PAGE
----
Heeding History in East Asia

SEOUL – Chinese, South Korean, and Japanese diplomats recently took to the podium of the United Nations General Assembly to reassert their countries’ positions on the territorial issues surrounding several small islands in the seas of East Asia. But the composed manner in which they delivered their remarks belied their countries’ long-simmering tensions over the islands, which have come to a near boil in the last few months.

At the center of one heated dispute, between China and Japan, are the Senkaku Islands, which the Chinese call the Diaoyu Islands. In September, Japan’s government announced its purchase of three of the islands from their private Japanese owner, inciting protests across China. Soon after, hundreds of Chinese fishing vessels approached the islands to assert China’s sovereignty. These vessels have lately been joined by an increasing number of Chinese surveillance forces, which periodically enter the waters surrounding the islands, sometimes leading to direct confrontation with Japanese patrol ships.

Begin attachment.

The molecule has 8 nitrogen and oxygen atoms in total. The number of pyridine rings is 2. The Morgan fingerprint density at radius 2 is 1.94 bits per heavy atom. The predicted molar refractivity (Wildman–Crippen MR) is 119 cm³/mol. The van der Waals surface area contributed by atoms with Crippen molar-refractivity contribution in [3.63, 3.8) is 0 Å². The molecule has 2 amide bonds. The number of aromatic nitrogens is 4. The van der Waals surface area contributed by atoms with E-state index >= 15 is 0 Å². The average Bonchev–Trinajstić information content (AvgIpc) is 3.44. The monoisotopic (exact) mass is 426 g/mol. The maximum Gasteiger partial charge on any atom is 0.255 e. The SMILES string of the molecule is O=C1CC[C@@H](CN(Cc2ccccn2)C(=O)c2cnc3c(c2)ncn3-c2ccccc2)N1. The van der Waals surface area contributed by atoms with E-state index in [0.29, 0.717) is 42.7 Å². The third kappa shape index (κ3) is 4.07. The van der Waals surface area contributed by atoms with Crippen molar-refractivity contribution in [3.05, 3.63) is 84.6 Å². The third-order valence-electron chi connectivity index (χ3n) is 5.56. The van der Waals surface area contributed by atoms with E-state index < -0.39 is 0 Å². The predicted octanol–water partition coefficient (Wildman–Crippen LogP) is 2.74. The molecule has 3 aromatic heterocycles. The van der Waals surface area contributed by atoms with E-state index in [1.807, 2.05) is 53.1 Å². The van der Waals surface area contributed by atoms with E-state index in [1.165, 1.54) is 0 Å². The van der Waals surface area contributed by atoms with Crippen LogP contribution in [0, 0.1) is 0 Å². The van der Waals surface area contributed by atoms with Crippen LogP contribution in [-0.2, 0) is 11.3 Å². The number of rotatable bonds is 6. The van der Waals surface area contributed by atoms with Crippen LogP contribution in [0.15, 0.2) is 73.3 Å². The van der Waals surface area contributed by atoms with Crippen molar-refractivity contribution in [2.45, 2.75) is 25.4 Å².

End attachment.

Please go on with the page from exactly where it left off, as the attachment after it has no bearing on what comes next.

With the situation threatening to escalate further, both sides need to contain the conflict quickly and restore the status quo. Indeed, the situation is all the more volatile in view of the political transition now underway in China.

Meanwhile, the Republic of Korea and Japan are engaged in a territorial standoff over the islets of Dokdo (called Takeshima in Japanese). In early August, Lee Myung-bak became the first South Korean president to visit the islets; Japan’s government responded by proposing to take the sovereignty issue to the International Court of Justice.